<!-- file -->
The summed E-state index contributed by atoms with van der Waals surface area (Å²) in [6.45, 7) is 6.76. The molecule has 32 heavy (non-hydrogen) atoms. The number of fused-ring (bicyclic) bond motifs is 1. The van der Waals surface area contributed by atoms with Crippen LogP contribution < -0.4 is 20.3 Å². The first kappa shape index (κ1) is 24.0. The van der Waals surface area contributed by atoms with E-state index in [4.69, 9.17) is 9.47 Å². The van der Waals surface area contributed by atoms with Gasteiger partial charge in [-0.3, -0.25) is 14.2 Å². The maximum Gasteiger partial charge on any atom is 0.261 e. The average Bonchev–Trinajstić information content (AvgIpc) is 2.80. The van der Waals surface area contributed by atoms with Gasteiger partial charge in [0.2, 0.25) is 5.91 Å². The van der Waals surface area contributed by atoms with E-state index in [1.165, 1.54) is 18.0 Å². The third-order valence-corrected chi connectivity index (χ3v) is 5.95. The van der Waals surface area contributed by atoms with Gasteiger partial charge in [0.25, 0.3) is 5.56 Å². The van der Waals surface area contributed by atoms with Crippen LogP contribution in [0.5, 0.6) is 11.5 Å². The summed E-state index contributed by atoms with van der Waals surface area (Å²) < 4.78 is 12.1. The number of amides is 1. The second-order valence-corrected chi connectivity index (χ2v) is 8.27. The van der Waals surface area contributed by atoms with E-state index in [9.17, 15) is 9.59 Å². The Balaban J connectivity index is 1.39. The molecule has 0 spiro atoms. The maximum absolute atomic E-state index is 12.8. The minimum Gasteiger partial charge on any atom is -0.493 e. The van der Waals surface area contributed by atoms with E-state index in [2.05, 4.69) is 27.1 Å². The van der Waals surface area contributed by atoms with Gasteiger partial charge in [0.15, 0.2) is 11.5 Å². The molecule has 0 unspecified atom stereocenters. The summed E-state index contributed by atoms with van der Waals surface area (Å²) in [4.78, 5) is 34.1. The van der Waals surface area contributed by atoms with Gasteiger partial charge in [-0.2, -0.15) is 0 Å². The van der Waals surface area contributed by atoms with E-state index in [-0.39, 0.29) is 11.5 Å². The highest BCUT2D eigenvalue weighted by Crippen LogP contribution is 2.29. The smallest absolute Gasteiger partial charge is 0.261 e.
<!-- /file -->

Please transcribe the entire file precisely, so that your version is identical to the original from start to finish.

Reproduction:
The summed E-state index contributed by atoms with van der Waals surface area (Å²) in [6.45, 7) is 6.76. The molecule has 32 heavy (non-hydrogen) atoms. The number of fused-ring (bicyclic) bond motifs is 1. The van der Waals surface area contributed by atoms with Crippen LogP contribution < -0.4 is 20.3 Å². The first kappa shape index (κ1) is 24.0. The van der Waals surface area contributed by atoms with E-state index in [4.69, 9.17) is 9.47 Å². The van der Waals surface area contributed by atoms with Gasteiger partial charge in [-0.3, -0.25) is 14.2 Å². The maximum Gasteiger partial charge on any atom is 0.261 e. The average Bonchev–Trinajstić information content (AvgIpc) is 2.80. The van der Waals surface area contributed by atoms with Gasteiger partial charge in [0.2, 0.25) is 5.91 Å². The van der Waals surface area contributed by atoms with E-state index in [1.165, 1.54) is 18.0 Å². The third-order valence-corrected chi connectivity index (χ3v) is 5.95. The van der Waals surface area contributed by atoms with Gasteiger partial charge in [0.25, 0.3) is 5.56 Å². The van der Waals surface area contributed by atoms with Crippen LogP contribution in [0.5, 0.6) is 11.5 Å². The summed E-state index contributed by atoms with van der Waals surface area (Å²) < 4.78 is 12.1. The number of amides is 1. The second-order valence-corrected chi connectivity index (χ2v) is 8.27. The van der Waals surface area contributed by atoms with E-state index in [9.17, 15) is 9.59 Å². The Balaban J connectivity index is 1.39. The molecule has 0 spiro atoms. The maximum absolute atomic E-state index is 12.8. The minimum Gasteiger partial charge on any atom is -0.493 e. The van der Waals surface area contributed by atoms with E-state index in [2.05, 4.69) is 27.1 Å². The van der Waals surface area contributed by atoms with Gasteiger partial charge in [0.15, 0.2) is 11.5 Å². The molecule has 0 unspecified atom stereocenters. The summed E-state index contributed by atoms with van der Waals surface area (Å²) in [4.78, 5) is 34.1. The van der Waals surface area contributed by atoms with Gasteiger partial charge in [-0.2, -0.15) is 0 Å². The van der Waals surface area contributed by atoms with E-state index in [-0.39, 0.29) is 11.5 Å². The highest BCUT2D eigenvalue weighted by Crippen LogP contribution is 2.29. The smallest absolute Gasteiger partial charge is 0.261 e.